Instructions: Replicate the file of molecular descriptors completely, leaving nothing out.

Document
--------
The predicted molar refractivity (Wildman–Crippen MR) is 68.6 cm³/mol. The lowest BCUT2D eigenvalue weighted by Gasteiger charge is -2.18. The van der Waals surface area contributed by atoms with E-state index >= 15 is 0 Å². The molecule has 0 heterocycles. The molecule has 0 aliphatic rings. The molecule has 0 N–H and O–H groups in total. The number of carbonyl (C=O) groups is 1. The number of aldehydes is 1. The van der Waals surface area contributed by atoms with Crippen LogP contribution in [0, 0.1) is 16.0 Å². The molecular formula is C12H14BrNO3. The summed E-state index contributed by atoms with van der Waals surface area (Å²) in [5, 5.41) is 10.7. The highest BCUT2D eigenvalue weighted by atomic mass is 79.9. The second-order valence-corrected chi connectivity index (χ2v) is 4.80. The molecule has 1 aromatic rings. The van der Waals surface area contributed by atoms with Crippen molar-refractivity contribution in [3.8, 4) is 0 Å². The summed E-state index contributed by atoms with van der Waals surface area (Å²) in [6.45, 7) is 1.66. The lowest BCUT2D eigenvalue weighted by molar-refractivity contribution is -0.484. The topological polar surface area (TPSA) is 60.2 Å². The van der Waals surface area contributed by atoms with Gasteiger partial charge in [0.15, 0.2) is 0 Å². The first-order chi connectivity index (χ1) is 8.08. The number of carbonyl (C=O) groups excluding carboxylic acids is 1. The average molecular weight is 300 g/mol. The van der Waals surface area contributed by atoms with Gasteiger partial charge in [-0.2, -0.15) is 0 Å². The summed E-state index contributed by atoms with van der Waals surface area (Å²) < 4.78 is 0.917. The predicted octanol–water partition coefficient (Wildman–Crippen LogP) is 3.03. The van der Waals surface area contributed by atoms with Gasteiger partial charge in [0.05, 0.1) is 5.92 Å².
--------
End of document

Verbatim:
The predicted molar refractivity (Wildman–Crippen MR) is 68.6 cm³/mol. The lowest BCUT2D eigenvalue weighted by Gasteiger charge is -2.18. The van der Waals surface area contributed by atoms with E-state index >= 15 is 0 Å². The molecule has 0 heterocycles. The molecule has 0 aliphatic rings. The molecule has 0 N–H and O–H groups in total. The number of carbonyl (C=O) groups is 1. The number of aldehydes is 1. The van der Waals surface area contributed by atoms with Crippen LogP contribution in [0, 0.1) is 16.0 Å². The molecular formula is C12H14BrNO3. The summed E-state index contributed by atoms with van der Waals surface area (Å²) in [5, 5.41) is 10.7. The highest BCUT2D eigenvalue weighted by atomic mass is 79.9. The second-order valence-corrected chi connectivity index (χ2v) is 4.80. The molecule has 1 aromatic rings. The van der Waals surface area contributed by atoms with Crippen molar-refractivity contribution in [3.8, 4) is 0 Å². The summed E-state index contributed by atoms with van der Waals surface area (Å²) in [6.45, 7) is 1.66. The lowest BCUT2D eigenvalue weighted by molar-refractivity contribution is -0.484. The topological polar surface area (TPSA) is 60.2 Å². The van der Waals surface area contributed by atoms with Gasteiger partial charge in [0.15, 0.2) is 0 Å². The first-order chi connectivity index (χ1) is 8.08. The number of carbonyl (C=O) groups excluding carboxylic acids is 1. The average molecular weight is 300 g/mol. The van der Waals surface area contributed by atoms with Gasteiger partial charge in [-0.2, -0.15) is 0 Å². The summed E-state index contributed by atoms with van der Waals surface area (Å²) < 4.78 is 0.917. The predicted octanol–water partition coefficient (Wildman–Crippen LogP) is 3.03. The van der Waals surface area contributed by atoms with Gasteiger partial charge in [0.05, 0.1) is 5.92 Å².